Marianne Faithfull – Come and Stay With Me

This is a new delight. Just got it this winter, courtesy of Phoenixville’s Forever Changes (on Instagram: @foreverchanges), back when going places and seeing people was a normal thing. (Deep sigh for how much I miss my Saturday morning hangs at the record shop, arguing about how brilliant “Tusk” is.)

Faithfull front cover
Looking so lovely, what a great cover shot. Admire the shirt pattern, too.

Somewhere I saw that ABKCO, Allen Klein’s old outfit, had put out this big collection of Marianne Faithfull’s singles — and given the quality of their other rereleases, I was very interested. The only Marianne I have is a CD collection of her Island Records releases, much later. This is from her earliest years, after she was discovered by Andrew Loog Oldham and released her first single, the Jagger-Richards “As Tears Go By.”

These are all delightful mid-‘60s pop gems, the A and B-sides of her Decca singles and an EP, right up through “Sister Morphine.” Perfectly orchestrated, perfectly sung, and in an absolutely gorgeous package with a full booklet. Along with a number of recent yé-yé girls acquisitions, this record has become a Sunday morning staple, a pretty way to enjoy an idle morning.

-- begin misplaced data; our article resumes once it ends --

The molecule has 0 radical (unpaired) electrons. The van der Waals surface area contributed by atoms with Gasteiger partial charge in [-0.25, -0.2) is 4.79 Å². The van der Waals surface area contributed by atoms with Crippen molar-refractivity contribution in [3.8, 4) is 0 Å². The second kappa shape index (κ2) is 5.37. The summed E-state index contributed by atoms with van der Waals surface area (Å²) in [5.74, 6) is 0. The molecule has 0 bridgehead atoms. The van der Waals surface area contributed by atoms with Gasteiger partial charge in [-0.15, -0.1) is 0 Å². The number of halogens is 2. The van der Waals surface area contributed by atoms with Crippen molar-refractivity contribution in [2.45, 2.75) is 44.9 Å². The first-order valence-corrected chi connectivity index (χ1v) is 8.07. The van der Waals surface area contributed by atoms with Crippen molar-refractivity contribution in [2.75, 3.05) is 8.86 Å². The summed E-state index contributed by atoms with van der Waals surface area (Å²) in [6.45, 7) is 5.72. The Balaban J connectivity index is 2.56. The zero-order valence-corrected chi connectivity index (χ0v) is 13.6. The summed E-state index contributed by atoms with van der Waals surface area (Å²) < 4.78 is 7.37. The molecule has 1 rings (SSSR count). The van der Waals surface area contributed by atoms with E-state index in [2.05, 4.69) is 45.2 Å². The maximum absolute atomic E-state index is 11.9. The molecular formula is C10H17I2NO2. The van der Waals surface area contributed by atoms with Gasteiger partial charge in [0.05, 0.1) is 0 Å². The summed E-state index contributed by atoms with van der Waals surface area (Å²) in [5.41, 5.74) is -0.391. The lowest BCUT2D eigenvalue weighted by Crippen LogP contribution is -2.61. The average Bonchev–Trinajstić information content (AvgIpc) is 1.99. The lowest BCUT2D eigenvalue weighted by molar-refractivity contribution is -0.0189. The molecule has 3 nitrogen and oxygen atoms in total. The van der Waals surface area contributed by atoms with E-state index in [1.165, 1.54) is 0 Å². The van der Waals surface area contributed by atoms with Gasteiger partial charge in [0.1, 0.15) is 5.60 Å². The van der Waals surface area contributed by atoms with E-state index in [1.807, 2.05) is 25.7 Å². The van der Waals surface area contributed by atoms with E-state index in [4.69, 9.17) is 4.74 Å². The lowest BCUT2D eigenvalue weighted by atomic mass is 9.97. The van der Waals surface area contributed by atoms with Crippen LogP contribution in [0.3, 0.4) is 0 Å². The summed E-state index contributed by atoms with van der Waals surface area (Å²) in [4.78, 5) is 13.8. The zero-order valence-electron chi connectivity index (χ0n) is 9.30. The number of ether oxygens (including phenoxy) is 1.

By the way, the packaging on this is sumptuous. The patterns on the backs of the sleeves are literally based on Marianne’s sleeves — the sleeves she is wearing in the cover photo. That’s amazing design. And the sound quality is fantastic.

Faithfull back cover
The back cover is just the track listing. This is a top loader that accommodates the two discs and a booklet.

Between this and the later collection, I can’t help but wonder how much different she would have sounded if she’d had her own band. This is all clearly orchestrated (pun intended) for her, a showcase for her voice. The Island collection is as well, and it sounds like nothing more than the ideas of her producers for what to put behind her voice (which, of course, was much changed by health and heroin by those later sessions). A lot of the later stuff is pretty hard for me to listen to as a result, and I can’t help but wonder how much different her music might have been had she had the benefit of some constant collaborators, and a consistent sound.

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